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Aeronautical Pioneers: The Story Of Orville And Wilbur Wright

828 words - 4 pages

Imagine life without airplanes. Imagine a life without the security they gives us from conflicts and wars, without the ability to send packages and mail swiftly across long distances, or without the ability to travel anywhere in the world in a relatively short amount of time. Luckily we don’t have to worry about any of these things most of the time, all thanks to the “pioneers of modern aviation,” Orville and Wilbur Wright (“Orville Wright” 2). Through their successful invention and flight of the first powered aircraft, we can live better lives than what was before ever possible. Therefore, I feel it is only common sense for them to be inducted into the History Hall of Fame. To further uphold the previous statement on this matter, I will tell of their life story, what ideals, principles, and motivations inspired these aeronautical intellects to build and fly the first powered aircraft, and of the legacy they have left upon us today, including the challenges they faced and their great accomplishments.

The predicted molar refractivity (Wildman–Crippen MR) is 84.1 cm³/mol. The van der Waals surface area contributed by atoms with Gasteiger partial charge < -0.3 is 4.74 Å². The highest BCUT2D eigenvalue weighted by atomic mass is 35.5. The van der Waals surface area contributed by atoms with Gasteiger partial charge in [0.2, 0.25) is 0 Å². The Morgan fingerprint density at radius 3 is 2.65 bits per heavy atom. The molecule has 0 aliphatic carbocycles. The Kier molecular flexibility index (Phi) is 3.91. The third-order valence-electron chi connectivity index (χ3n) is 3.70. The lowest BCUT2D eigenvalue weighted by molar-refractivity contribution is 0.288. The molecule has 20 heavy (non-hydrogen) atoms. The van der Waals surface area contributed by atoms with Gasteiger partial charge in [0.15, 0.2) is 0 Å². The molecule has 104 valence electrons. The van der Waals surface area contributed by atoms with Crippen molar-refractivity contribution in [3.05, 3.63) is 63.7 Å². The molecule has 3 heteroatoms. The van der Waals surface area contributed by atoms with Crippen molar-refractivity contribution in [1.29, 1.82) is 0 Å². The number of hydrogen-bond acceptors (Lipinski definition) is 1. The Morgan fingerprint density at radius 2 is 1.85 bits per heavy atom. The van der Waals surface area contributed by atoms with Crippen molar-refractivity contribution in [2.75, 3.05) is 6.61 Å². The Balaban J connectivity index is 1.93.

The Wright brothers led lives of two truly great American businessman and partners, fulfilling the American dream to its greatest extent. These two brothers, Orville, born in Dayton, Ohio, on August 19 in the year 1871 (“Orville Wright” 1), and Wilbur Wright, born in Melville, Indiana, on April 16 in the year 1867 (“Wilbur Wright” 1), were two of five children (“Orville Wright” 1). The brothers were born to Milton Wright, a bishop of the Christian denomination United Brethren in Christ, and Susan Catherine Koerner (“Wilbur Wright” 1), and of course had three siblings, who were Lorin, Reuchlin, and Katherine Wright, not including two children of the Wrights who died very young (“The Wright Family”). Orville wasn’t much of a student in his life, focusing mainly on outside and extracurricular activities, and even dropping out of Dayton Central High School as a senior (“Orville Wright” 1). Wilbur, on the other hand, was quite the student and did exceedingly well in school, and planned to go to Yale University as a result. Unfortunately, after a hockey accident, he became depressed and joined his brother in the fact that they didn’t receive their high school diplomas (“Wilbur Wright” 1). Later in life before famously developing the powered aircraft, they both went on to collaborate in owning two different newspapers, both of which failed (“The Wright Family”), and even later in 1892, they again, while both having an extraordinary passion for fixing and selling...

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